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The Poetics and Politics of Eco-Cosmopolitanism in Contemporary World Literature

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Organizer: Deniz Gundogan Ibrisim

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In the light of the material turn in the humanities and social sciences, there has been an increasing interest in material contexts, embodied experiences, and situated forms of knowledge. In this context, Ursula K. Heise emphasizes the urgency of developing an ideal of “eco-cosmopolitanism,” or environmental world citizenship, observing that “it is imperative to reorient current U.S. environmentalist discourse, ecocriticism included, toward a more nuanced understanding of how both local cultural and ecological systems are imbricated in global ones” (2008, 59). Heise’s remark envisions individuals and groups as a part of planetary “imagined communities,” with both human and nonhuman members. Patrick Hayden’s similar notion of “world environment citizenship” is also commited to an ethical concern with the social, political, and economic problems associated with the environment and humanity’s dependence on it. Concerning the notion of “eco,” the cosmopolitical proposal, as introduced by Isabelle Stengers rejects any relationship with the Kantian notion of cosmopolitanism. Stengers does not present “a good common world”, but seeks to slow down the construction of “the common,” by creating a space for hesitation – an interstice where concepts such as good and common can be reshuffled, reexamined and redefined (2005, 994).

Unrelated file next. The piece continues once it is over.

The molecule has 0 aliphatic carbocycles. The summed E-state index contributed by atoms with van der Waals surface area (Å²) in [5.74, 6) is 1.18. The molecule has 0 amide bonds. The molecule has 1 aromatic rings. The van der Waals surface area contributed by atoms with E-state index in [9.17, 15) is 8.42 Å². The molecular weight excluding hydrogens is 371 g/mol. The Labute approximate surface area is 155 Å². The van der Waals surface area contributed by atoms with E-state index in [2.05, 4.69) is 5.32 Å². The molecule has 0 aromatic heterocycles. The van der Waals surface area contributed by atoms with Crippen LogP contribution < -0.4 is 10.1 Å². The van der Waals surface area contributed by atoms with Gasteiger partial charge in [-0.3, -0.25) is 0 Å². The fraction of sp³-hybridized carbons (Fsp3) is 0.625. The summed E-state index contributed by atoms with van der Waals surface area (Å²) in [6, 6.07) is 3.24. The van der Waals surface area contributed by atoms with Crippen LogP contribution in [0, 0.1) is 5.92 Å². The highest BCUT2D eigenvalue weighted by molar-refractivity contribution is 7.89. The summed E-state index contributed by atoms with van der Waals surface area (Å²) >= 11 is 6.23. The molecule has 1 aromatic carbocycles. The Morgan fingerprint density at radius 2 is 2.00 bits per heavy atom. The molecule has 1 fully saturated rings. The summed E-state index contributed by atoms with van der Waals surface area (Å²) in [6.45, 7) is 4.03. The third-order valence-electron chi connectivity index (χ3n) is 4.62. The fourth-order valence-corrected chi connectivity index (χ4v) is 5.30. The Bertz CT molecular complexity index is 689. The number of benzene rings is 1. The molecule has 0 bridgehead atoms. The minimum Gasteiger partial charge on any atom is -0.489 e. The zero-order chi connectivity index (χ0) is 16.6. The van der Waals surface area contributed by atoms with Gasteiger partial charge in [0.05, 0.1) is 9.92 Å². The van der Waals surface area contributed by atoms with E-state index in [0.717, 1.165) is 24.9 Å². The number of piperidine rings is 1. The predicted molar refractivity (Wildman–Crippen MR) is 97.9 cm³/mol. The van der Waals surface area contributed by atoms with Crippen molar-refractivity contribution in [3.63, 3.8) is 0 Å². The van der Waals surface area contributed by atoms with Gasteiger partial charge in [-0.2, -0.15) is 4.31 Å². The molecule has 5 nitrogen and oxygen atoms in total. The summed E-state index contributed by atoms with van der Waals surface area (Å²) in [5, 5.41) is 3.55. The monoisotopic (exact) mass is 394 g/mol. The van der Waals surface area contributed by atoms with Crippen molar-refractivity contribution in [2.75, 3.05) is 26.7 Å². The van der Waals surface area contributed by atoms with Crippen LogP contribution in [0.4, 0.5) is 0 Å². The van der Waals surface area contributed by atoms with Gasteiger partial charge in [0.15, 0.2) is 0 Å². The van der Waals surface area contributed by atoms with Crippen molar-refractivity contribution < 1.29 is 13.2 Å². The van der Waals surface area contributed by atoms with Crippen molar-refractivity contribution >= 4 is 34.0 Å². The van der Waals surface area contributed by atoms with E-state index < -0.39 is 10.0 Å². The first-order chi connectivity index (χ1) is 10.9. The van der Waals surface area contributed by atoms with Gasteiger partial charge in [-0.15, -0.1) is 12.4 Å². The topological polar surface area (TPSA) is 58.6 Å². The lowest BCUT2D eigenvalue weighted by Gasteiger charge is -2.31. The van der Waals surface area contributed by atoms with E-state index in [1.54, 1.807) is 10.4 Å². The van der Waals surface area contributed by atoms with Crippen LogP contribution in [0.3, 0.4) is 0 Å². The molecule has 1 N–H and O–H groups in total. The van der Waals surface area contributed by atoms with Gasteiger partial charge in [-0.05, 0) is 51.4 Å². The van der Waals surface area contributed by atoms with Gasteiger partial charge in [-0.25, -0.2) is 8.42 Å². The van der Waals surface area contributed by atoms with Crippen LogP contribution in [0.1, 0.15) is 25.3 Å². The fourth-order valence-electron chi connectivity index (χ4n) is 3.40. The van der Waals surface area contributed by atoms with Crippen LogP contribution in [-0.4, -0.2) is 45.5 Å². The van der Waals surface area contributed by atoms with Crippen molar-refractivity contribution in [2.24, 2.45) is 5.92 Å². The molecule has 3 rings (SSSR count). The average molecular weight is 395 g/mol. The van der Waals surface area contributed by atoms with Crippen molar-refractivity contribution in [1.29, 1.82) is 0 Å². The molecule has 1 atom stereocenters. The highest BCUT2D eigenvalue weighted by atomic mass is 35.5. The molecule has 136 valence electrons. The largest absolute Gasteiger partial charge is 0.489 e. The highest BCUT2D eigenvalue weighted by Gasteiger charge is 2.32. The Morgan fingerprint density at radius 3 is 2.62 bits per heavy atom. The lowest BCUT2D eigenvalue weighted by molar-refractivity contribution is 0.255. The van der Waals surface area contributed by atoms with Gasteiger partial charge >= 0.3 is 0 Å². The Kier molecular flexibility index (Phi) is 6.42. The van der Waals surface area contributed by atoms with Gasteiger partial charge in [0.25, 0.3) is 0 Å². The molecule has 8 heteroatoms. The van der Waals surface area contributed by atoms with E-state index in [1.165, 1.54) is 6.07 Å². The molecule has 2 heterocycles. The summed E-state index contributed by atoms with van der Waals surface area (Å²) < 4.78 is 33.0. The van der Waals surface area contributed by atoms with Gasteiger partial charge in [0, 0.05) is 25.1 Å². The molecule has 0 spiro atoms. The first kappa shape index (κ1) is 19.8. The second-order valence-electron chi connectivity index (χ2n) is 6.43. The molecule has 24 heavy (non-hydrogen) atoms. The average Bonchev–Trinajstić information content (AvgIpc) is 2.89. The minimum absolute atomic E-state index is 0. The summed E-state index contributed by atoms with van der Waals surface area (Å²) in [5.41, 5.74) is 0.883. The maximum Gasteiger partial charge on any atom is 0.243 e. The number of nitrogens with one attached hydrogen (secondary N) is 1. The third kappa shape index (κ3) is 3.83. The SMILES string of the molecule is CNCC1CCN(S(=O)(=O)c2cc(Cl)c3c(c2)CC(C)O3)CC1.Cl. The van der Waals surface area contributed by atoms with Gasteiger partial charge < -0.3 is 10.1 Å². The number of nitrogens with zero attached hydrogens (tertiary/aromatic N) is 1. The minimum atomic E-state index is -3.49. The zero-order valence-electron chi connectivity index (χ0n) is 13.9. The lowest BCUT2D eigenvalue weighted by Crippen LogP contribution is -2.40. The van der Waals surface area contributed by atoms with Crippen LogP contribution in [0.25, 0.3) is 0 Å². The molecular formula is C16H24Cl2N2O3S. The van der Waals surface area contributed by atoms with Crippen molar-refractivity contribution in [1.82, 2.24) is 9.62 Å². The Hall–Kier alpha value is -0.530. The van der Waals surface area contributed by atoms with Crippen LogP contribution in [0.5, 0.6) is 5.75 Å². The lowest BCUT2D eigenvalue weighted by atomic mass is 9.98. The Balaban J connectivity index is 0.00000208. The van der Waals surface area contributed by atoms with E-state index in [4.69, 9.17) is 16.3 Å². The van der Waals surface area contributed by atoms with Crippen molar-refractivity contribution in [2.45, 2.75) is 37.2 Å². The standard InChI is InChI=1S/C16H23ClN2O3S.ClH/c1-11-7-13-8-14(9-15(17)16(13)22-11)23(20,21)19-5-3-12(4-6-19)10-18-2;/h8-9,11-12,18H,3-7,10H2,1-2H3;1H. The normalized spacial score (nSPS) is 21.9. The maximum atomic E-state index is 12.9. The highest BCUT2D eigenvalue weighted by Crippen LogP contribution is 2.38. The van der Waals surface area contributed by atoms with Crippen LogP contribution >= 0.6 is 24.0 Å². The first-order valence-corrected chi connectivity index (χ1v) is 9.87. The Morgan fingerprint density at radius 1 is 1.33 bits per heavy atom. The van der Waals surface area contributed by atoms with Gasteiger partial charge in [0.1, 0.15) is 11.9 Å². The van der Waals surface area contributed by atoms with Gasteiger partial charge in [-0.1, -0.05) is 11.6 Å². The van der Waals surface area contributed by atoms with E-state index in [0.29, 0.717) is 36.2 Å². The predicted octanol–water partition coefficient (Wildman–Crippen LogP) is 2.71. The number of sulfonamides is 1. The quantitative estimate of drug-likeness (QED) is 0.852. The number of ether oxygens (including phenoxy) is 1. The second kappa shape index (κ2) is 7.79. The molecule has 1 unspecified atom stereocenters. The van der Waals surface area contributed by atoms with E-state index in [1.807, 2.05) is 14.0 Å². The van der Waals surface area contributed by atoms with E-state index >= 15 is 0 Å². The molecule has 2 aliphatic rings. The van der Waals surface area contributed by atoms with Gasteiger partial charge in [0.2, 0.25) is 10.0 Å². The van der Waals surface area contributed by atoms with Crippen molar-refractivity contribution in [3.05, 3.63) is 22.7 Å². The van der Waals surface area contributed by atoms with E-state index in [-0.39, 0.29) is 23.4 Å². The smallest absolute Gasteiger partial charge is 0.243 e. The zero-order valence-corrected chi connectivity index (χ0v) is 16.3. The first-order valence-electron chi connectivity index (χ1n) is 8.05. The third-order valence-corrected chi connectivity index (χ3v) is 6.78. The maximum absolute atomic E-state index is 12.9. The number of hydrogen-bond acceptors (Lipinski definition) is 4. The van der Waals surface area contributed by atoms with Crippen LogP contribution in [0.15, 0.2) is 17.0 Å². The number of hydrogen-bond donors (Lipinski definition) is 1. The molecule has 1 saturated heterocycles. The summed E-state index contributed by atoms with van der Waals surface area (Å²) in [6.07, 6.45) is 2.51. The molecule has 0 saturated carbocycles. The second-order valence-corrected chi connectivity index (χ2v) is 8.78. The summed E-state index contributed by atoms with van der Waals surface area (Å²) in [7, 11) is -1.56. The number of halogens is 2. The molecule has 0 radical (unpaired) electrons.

Taking its cue from these conceptualizations and among others, this seminar seeks to discuss, expand on, and think deeply about the debates that have emerged around eco-cosmopolitanism in contemporary world literatures. Is it better to be rooted locally to develop a responsible ethic toward the earth, or to engage in environmental issues from a global, cosmopolitan perspective? What spaces does eco-cosmopolitanism produce and how do they differ from those produced by the cosmopolitan idea of one “good common world’? What narrative forms, modes or genres are especially useful for illuminating eco-cosmopolitanism?  How world literature might generate new insights and frameworks that help understand eco-cosmopolitanism at large? How does world literature explore and exploit conceptions of eco-cosmopolitanism whether they are philosophical or aesthetic? What are the limits of eco-cosmopolitanism in terms of who or what is included and excluded?

 


Possible  topics include but are certainly not limited to:

landscape, memory, eco-cosmopolitanism

sites of trauma and eco-cosmopolitanism

eco-cosmopolitanism, representing environmental and climate crises

eco-cosmopolitanism at various scales

affect and apprehending/representing eco-cosmopolitanism

eco-cosmopolitanism in the Anthropocene

aesthetic modes (i.e. apocalypse, pastoral) or epistemological modes (i.e. the uncanny, alienation) and eco-cosmopolitanism

storytelling and eco-cosmopolitanism

eco-cosmopolitanism and citizenship

Please submit abstracts of 250-300 words by September 23. Inquiries may be sent to deniz@wustl.edu

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